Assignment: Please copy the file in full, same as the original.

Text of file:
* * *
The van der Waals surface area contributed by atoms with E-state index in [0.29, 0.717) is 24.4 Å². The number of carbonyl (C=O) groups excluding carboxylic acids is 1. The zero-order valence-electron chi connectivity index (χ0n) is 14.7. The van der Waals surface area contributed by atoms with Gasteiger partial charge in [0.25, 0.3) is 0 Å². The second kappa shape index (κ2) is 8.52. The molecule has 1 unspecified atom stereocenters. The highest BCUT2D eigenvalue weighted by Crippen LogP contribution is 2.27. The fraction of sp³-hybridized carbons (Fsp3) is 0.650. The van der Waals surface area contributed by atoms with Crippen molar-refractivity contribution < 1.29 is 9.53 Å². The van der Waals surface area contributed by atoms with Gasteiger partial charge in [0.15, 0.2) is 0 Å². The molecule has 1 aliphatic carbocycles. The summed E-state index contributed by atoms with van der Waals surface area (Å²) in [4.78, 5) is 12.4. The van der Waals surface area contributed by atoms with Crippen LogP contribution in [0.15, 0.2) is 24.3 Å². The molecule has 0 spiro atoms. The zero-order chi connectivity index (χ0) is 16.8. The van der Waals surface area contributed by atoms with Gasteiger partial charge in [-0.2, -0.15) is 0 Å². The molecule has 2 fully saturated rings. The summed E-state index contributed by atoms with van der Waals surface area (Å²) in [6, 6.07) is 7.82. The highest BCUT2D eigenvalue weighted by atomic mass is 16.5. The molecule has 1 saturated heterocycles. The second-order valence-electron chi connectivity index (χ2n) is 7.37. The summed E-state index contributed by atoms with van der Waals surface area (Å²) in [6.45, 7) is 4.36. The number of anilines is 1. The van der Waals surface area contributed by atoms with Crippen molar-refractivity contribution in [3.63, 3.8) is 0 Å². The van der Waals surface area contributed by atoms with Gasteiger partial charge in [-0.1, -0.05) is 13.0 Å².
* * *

The van der Waals surface area contributed by atoms with E-state index in [0.29, 0.717) is 24.4 Å². The number of carbonyl (C=O) groups excluding carboxylic acids is 1. The zero-order valence-electron chi connectivity index (χ0n) is 14.7. The van der Waals surface area contributed by atoms with Gasteiger partial charge in [0.25, 0.3) is 0 Å². The second kappa shape index (κ2) is 8.52. The molecule has 1 unspecified atom stereocenters. The highest BCUT2D eigenvalue weighted by Crippen LogP contribution is 2.27. The fraction of sp³-hybridized carbons (Fsp3) is 0.650. The van der Waals surface area contributed by atoms with Crippen molar-refractivity contribution < 1.29 is 9.53 Å². The van der Waals surface area contributed by atoms with Gasteiger partial charge in [0.15, 0.2) is 0 Å². The molecule has 1 aliphatic carbocycles. The summed E-state index contributed by atoms with van der Waals surface area (Å²) in [4.78, 5) is 12.4. The van der Waals surface area contributed by atoms with Crippen LogP contribution in [0.15, 0.2) is 24.3 Å². The molecule has 0 spiro atoms. The zero-order chi connectivity index (χ0) is 16.8. The van der Waals surface area contributed by atoms with Gasteiger partial charge in [-0.2, -0.15) is 0 Å². The molecule has 2 fully saturated rings. The summed E-state index contributed by atoms with van der Waals surface area (Å²) in [6, 6.07) is 7.82. The highest BCUT2D eigenvalue weighted by atomic mass is 16.5. The molecule has 1 saturated heterocycles. The second-order valence-electron chi connectivity index (χ2n) is 7.37. The summed E-state index contributed by atoms with van der Waals surface area (Å²) in [6.45, 7) is 4.36. The number of anilines is 1. The van der Waals surface area contributed by atoms with Crippen molar-refractivity contribution in [3.63, 3.8) is 0 Å². The van der Waals surface area contributed by atoms with Gasteiger partial charge in [-0.1, -0.05) is 13.0 Å².